9. Connectivism

9.2. Connectivism and Learning

For Siemens (2005), it is the connections and the way information flows that result in knowledge existing beyond the individual. Learning becomes the ability to tap into significant flows of information, and to follow those flows that are significant. He argues that:

Connectivism presents a model of learning that acknowledges the tectonic shifts in society where learning is no longer an internal, individualistic activity….Learning (defined as actionable knowledge) can reside outside of ourselves (within an organization or a database).

Siemens (2005) identifies the principles of connectivism as follows:

  • Learning and knowledge rests in diversity of opinions
  • Learning is a process of connecting specialized nodes or information sources
  • Learning may reside in non-human appliances
  • Capacity to know more is more critical than what is currently known
  • Nurturing and maintaining connections is needed to facilitate continual learning
  • Ability to see connections between fields, ideas, and concepts is a core skill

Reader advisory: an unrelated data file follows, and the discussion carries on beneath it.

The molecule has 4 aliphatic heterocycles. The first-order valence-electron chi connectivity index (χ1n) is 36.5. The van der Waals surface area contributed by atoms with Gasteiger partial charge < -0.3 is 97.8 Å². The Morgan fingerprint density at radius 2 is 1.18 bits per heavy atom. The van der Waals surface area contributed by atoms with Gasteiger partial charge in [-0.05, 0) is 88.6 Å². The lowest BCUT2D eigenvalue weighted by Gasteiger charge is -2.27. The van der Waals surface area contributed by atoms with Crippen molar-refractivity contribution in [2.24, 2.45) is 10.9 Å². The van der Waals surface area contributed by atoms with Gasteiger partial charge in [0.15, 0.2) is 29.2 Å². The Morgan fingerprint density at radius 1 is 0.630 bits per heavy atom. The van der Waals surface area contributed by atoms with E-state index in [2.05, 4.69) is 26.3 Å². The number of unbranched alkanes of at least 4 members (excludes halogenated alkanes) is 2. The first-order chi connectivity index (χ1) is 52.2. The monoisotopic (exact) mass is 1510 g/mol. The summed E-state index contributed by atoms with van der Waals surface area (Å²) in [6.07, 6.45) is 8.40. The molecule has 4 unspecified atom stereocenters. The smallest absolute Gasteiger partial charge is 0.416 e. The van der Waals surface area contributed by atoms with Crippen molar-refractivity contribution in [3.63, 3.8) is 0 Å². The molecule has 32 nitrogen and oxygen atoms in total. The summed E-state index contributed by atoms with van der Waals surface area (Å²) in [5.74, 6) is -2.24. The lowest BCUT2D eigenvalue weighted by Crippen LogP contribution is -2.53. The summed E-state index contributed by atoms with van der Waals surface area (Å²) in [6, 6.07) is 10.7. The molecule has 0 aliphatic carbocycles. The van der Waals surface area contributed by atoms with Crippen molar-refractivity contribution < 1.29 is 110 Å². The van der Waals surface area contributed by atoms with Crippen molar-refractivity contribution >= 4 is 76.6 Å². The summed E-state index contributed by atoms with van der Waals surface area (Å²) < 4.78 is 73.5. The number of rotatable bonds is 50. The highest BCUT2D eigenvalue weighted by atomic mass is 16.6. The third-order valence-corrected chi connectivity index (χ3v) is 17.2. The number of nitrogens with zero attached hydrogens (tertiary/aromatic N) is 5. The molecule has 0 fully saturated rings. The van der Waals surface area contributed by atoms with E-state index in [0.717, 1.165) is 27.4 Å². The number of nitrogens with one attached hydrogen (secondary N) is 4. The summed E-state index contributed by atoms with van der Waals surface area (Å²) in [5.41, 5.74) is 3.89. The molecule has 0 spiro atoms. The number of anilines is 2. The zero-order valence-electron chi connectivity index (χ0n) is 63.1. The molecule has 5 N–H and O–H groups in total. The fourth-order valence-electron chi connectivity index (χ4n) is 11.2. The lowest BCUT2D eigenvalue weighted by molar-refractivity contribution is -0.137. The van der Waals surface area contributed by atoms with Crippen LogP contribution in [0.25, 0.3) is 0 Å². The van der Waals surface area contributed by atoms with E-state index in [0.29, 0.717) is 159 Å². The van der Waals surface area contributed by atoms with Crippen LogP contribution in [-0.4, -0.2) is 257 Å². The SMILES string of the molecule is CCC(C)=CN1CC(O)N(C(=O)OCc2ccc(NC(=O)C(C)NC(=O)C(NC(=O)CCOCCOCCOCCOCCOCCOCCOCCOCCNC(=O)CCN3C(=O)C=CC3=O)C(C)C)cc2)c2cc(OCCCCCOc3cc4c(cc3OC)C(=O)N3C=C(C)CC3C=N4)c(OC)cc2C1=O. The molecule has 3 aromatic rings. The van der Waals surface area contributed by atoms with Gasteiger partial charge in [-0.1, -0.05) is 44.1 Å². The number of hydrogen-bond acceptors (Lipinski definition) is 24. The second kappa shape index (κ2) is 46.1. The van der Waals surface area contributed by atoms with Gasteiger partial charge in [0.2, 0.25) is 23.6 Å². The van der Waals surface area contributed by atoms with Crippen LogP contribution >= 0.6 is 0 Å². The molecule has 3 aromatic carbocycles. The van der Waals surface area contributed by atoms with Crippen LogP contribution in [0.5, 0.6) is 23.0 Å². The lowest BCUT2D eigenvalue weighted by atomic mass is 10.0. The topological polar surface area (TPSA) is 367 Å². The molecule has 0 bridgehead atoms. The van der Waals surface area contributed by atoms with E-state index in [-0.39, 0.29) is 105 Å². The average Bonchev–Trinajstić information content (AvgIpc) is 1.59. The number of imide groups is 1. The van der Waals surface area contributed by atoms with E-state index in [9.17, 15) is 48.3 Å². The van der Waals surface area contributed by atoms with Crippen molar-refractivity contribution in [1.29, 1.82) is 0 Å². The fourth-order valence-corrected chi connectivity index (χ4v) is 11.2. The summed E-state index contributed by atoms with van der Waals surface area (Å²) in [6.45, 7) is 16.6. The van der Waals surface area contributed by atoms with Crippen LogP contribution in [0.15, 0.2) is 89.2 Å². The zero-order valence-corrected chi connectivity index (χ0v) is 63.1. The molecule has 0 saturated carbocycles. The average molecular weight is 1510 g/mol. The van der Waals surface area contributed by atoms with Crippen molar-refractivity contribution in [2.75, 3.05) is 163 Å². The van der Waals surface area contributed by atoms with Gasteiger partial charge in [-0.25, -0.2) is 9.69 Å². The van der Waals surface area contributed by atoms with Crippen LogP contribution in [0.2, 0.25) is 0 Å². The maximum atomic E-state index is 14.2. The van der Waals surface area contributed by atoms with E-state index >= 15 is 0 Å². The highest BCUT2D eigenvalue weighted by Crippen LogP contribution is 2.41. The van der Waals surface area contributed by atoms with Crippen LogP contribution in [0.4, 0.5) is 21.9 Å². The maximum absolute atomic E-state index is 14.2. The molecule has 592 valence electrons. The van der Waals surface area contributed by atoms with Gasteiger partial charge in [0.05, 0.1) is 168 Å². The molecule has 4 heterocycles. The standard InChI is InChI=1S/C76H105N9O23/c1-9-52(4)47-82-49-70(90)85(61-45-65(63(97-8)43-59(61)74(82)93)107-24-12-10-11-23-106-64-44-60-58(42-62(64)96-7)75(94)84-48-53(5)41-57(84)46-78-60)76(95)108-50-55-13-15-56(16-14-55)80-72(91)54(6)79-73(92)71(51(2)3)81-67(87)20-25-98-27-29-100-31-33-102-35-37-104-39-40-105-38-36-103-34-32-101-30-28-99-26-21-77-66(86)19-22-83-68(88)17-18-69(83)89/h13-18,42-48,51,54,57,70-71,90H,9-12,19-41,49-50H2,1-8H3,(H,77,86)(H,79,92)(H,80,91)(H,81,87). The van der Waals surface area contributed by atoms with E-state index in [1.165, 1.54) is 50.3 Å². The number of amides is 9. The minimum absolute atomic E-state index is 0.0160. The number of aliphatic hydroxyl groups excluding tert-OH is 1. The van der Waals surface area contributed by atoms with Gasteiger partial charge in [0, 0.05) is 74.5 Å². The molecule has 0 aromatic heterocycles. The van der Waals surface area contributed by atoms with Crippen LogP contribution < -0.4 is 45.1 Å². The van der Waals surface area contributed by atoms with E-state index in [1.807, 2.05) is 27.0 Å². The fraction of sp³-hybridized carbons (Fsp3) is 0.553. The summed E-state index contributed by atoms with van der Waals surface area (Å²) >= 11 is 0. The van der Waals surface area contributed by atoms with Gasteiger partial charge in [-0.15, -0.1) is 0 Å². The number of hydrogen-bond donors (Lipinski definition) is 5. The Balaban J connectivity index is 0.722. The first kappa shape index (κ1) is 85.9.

• Currency (accurate, up-to-date knowledge) is the intent of all connectivist learning activities
  • Decision-making is itself a learning process. Choosing what to learn and the meaning of incoming information is seen through the lens of a shifting reality. While there is a right answer now, it may be wrong tomorrow due to alterations in the information climate affecting the decision

Downes (2007) states that:

At its heart, connectivism is the thesis that knowledge is distributed across a network of connections, and therefore that learning consists of the ability to construct and traverse those networks….[Connectivism] implies a pedagogy that:

(a) seeks to describe ‘successful’ networks (as identified by their properties, which I have characterized as diversity, autonomy, openness, and connectivity) and

(b) seeks to describe the practices that lead to such networks, both in the individual and in society – which I have characterized as modelling and demonstration (on the part of a teacher) – and practice and reflection (on the part of a learner).